The Present May Be Brown, but the Future is Green

Several operators have taken it upon themselves to rejuvenate the production rates of aging wells across the world and have managed to succeed without a loss of revenue, transforming their stories into leading examples of accomplishment for the world to follow.

This feature in essence attempts to undertake two extremely vital components of the current trends in the local and international oil market: the first is the fact that brownfields not just in Egypt but worldwide comprise 2/3 of the world’s recoverable oil. This point will be further elaborated on via a brief examination of a few of Egypt’s many brownfields, their history and their present states. The second part concentrates on case studies of successful brownfield production optimization efforts throughout the world; a look at what technological advancements have meant for the international oil industry in order to ascertain what it can mean for Egypt in the not too distant future.

Where Egypt Stands

The oil and gas industry in Egypt has played and will continue to play an ever-growing role in the country’s economic development. However, while there are certain aspects of the industry that have presented the nation with optimism for the future, such as the growing exportation of liquefied natural gas (LNG), which began in January 2005, there are other aspects which impart a menacing reality. In 1996, Egypt reached its peak point of oil production which essentially equated to 922,000 barrels per day (bbl/d). This in effect caused a decline in the country’s net exports of crude oil and petroleum products.

In 2006, Egypt’s crude oil production averaged 658,000 bbl/d; a startling 40 percent decrease in production since its peak point more than a decade prior. Estimates place the country’s proven oil reserves at 3.7 billion barrels, which is approximately 0.3 percent of world reserves, while its more recent above-mentioned daily production average equates to less than 1 percent of world production.

In 2004, it was estimated that Egypt’s domestic oil consumption stood at 594,000 bbl/d while its exports stood at 134,000 bbl/d. In essence, consumption is swiftly rising while production is steadily declining. In fact, Egypt is expected to become a net importer of oil by the year 2015. And the answer to this dilemma cannot be solely found in natural gas, because in short natural gas cannot wholly replace petroleum and petrochemicals. Furthermore, while alternative energy is undoubtedly the next step to be taken in the long term for the world’s energy crisis, for the short term, there are three key efforts that must be addressed: conservation, exploration and brownfields. The first is redundant and thus will not be discussed in detail, suffice to say that conservation will always have to be on the government’s to do list.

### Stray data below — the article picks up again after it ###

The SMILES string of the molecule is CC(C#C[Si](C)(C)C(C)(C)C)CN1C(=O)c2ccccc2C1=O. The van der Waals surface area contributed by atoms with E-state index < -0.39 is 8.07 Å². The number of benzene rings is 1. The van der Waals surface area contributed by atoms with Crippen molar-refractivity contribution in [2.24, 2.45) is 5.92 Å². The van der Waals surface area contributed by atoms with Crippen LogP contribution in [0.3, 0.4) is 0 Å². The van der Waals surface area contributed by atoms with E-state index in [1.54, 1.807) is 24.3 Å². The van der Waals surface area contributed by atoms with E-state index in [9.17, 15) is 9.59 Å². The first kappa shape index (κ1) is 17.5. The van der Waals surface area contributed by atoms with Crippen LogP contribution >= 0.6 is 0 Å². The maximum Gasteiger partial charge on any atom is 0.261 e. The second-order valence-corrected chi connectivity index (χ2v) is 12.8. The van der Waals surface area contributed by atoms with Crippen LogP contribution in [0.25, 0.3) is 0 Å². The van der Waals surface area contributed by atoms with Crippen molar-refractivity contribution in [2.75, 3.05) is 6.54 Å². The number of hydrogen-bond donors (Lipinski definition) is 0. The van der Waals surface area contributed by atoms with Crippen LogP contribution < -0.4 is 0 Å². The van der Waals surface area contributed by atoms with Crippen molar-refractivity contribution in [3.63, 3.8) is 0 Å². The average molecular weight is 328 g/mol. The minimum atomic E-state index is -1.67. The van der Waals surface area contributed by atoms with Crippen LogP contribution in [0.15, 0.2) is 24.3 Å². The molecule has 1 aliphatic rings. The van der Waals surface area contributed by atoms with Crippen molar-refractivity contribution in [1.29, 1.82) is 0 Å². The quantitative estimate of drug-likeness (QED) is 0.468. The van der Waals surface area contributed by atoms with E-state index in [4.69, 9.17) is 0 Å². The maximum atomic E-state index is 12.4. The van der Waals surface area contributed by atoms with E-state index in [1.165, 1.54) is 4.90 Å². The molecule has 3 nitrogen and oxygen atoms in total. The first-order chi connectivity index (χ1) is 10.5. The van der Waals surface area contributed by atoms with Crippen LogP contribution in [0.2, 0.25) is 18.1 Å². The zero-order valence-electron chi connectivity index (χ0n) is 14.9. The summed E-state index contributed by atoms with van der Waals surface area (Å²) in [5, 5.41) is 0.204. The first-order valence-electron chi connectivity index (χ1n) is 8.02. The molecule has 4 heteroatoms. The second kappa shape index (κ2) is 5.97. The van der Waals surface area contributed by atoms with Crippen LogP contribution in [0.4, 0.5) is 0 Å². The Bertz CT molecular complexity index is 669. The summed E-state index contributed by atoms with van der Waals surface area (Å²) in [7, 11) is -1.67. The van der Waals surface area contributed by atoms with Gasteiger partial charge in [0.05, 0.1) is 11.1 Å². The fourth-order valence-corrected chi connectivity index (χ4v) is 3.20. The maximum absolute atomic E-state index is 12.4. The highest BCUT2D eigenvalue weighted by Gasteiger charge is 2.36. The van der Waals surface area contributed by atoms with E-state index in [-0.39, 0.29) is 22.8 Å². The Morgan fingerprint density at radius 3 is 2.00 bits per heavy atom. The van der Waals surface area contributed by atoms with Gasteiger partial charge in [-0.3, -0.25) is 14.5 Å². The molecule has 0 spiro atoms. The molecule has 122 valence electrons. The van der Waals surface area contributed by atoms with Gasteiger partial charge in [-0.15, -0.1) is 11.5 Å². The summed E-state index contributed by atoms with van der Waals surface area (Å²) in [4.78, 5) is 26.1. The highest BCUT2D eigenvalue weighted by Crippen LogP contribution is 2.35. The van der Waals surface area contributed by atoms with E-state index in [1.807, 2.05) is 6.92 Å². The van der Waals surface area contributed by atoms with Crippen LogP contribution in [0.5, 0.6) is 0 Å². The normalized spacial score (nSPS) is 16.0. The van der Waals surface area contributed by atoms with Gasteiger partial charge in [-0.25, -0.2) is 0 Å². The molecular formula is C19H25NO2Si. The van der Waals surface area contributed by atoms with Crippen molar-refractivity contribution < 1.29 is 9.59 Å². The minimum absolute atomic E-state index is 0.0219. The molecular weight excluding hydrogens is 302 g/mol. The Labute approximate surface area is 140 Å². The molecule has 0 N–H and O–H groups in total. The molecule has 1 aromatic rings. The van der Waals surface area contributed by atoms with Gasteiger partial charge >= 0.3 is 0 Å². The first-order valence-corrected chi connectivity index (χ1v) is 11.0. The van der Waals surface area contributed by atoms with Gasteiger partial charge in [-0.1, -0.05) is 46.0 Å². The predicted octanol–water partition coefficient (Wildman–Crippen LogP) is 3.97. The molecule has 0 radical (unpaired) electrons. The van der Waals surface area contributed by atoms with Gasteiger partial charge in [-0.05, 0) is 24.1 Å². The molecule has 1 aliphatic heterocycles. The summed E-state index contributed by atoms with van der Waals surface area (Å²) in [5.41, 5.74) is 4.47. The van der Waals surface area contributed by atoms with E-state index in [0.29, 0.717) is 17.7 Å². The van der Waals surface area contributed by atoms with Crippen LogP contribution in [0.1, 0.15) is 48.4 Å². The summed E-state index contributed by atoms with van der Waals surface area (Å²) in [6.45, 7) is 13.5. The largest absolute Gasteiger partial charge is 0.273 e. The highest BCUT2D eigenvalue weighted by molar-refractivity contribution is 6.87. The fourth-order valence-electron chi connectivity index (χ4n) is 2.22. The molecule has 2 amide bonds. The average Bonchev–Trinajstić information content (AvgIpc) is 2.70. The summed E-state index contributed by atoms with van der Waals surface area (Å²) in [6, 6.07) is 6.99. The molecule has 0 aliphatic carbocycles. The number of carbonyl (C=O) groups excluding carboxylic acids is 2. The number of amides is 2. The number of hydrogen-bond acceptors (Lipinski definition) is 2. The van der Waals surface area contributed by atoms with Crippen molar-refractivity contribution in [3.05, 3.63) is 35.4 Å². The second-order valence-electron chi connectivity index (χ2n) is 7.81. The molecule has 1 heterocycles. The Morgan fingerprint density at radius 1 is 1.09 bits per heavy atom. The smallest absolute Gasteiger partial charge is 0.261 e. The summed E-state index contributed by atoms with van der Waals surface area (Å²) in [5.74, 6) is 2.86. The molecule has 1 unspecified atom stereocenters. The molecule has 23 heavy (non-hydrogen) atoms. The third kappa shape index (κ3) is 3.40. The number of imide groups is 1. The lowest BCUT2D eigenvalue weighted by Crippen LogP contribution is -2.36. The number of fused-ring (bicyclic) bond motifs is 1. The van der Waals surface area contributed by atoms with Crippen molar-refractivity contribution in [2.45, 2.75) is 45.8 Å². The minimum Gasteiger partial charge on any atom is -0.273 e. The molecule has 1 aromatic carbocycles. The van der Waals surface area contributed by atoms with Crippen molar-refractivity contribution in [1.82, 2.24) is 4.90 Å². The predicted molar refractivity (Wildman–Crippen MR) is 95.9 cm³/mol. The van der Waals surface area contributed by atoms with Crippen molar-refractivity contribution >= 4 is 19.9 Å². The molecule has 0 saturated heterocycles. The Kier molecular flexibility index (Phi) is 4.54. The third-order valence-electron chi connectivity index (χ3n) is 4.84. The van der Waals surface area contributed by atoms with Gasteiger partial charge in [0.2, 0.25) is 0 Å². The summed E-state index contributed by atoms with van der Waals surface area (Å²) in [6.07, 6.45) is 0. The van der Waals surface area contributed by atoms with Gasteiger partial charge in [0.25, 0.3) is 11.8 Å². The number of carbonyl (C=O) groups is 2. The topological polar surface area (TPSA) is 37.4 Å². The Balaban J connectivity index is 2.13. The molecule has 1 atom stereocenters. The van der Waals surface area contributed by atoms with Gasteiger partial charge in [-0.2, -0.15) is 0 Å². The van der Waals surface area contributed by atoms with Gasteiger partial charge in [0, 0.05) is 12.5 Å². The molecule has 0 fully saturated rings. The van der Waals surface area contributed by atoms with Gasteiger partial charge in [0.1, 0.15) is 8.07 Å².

The second means of boosting oil production is new-discoveries through exploration. There are a few problems with this approach however. The first and foremost problem of exploration is cost. Oil companies find exploration to be an expensive operation especially if exploration is pursued offshore. Deep-sea drilling is by far one of the most expensive endeavors world-wide, due to the incredibly high prices of equipment needed for offshore drilling. Secondly, while there have been recent discoveries made in the industry none have been major.

The third method of increasing oil production in a country, whose production has waned in the past few years, and also the most economic method, is to utilize what is already there. And this is where the story gets a little more interesting…

Increased production, greater investment, more job opportunities, higher exportation, enhanced fulfillment of domestic consumption, transfer of knowledge for advanced technologies, all this and so much more encapsulated in just one word: brownfields.

Brownfields: Securing Rising Energy Demand

Brownfields are defined as mature oil and gas fields in a state of declining production or reaching the end of their productive lives. They are typically over 30 years old. So why worry about them? The reason is they account for 67 to 72 percent of world production and, therefore, represent a significant resource to provide future production while utilizing existing infrastructure.

Brownfields are categorized as one among three types of fields, the other two being green-fields and deep-water fields. As already mentioned, green-fields are signified by new discoveries, something which has been taking place in Egypt but not in an astonishing manner, and not in a pace that will secure present and future consumption and export aspirations. Also, green-fields account for 20-25 percent of world production. Deep-water fields also as previously addressed are expensive to explore for and to drill and they account for only 8 percent of world production.

Due to the fact that brownfields account for more than 2/3 of world production, their efficient operation is essential. Currently, the average rate of recovery from a mature field is 35 percent for oil and 70 percent for gas. However, the international industry of oil and gas is attempting to raise this figure to reach 50 percent for oil and 80 percent for gas.

Brownfields in Egypt

Egypt was among the first nations to explore the possibilities of petroleum having discovered several of its fields in the beginning of the 20th century. These fields have since long reached their peak and are now in a dire state of decline.